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By: Richard M. Max Mara


Stephen King’s “Children of the Corn” follows a couple on the cusp of divorce that take a trip to California as a last-ditch effort to save their marriage. The trip takes a turn for the worst when passing through rural Nebraska, the couple accidentally hits a child who they discover was brutally mutilated moments before they struck him. This sparks a chain of events which causes the couple to uncover a sacrificial cult hiding in a seemingly-abandoned town called Gatlin. The town appears to be deserted at first, which prompts the husband to search for signs of life in various dilapidated buildings across town. The husband then stumbles across a strange church, where he uncovers information about the cult that runs this town. Through his development of the history of the cult and its actions, King draws a parallel to how mainstream contemporary American Christianity is perverted.

The couple’s first introduction to this cult is the crazed rants of a child preacher on the radio about “sacrificing lambs” and “no room for sinners.” (Par. 29). The rant is very reminiscent of an Evangelical one might hear on the radio, raving about the current state of America and spewing general hatred. The wife, Vicky eventually cuts it off saying “That drivel makes me sick” (Par. 29). She then opens up about her religious upbringing and how her and other children were indoctrinated from an early age. “That’s what’s so monstrous about that whole trip. They like to get hold of them while their minds are still rubber.” She then divulges into an anecdote about the revival tents her mother would take her to and all the shocking things she saw there. One common theme in her story is just how young some of the performers were. “They were good draws.” (Par. 30) she describes them.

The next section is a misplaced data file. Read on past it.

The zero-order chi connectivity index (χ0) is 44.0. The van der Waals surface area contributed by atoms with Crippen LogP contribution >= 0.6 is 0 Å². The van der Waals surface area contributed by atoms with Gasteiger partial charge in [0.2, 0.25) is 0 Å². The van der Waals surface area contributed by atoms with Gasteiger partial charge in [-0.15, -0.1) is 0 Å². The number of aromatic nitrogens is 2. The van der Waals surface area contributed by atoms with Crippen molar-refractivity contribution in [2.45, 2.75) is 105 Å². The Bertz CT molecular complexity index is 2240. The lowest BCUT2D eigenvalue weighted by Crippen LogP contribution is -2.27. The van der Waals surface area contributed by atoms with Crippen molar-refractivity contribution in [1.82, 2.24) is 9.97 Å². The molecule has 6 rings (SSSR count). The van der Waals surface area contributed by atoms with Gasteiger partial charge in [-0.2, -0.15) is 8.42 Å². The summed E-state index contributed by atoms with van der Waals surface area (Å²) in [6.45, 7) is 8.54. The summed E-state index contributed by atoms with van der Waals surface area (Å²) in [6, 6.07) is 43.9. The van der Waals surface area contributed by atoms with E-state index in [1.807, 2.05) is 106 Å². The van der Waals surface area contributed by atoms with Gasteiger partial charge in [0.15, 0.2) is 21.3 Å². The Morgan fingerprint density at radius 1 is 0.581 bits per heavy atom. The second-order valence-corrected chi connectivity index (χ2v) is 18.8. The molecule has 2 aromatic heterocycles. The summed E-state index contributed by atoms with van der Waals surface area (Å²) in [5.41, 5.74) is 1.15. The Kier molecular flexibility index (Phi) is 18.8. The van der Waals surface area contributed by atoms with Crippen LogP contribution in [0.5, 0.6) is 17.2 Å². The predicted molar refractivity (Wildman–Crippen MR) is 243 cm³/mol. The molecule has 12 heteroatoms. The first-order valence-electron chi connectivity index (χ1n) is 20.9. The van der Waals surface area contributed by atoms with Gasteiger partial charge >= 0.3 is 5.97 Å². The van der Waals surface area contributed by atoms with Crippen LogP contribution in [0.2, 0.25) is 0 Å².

King intentionally mentions Vicky’s backstory to highlight the indoctrination that is vital to many forms of modern Christianity, and how young it starts. This is not only to characterize the cult, but to comment on how bastardized Christianity is set up to brainwash young people from the start in order to get their hooks in them. This is because someone raised in this form of Christianity from day one is less likely to challenge its teachings. And since it’s teachings are usually inherently hypocritical, this integral to the survival of these splinters of Christianity. The true Christian God is good, pure, and accepting at his core and expects his followers to act as such. These sects of Christianity are anything but pure and holy, but prey on people’s fears and misrepresent the Bible constantly.

Back to the radio broadcast, it is all normal religious hatred until the child preacher mentions “He Who Walks Behind the Rows” right before being switched off my Vicky (Par. 29). This is the first hint that something is strange about the interpretation of Christianity by the local inhabitants. He Who Walks Behind the Rows is the bastardized God that this child cult as later revealed. The name “He Who Walks Behind the Rows” has significance within itself. It denotes a hidden puppet master secretly operating behind the scenes. This is nothing like how God is depicted in the Bible. God acts either directly or through some sort of vessel (Jesus, an angel, etc.). He is never some sort of hidden figure. Unlike Satan, who is often depicted in this manner. King using a heavily-loaded name like this since quite a few lines are drawn between this bastardized God and Satan since he behaves much more like a pagan God or Satan.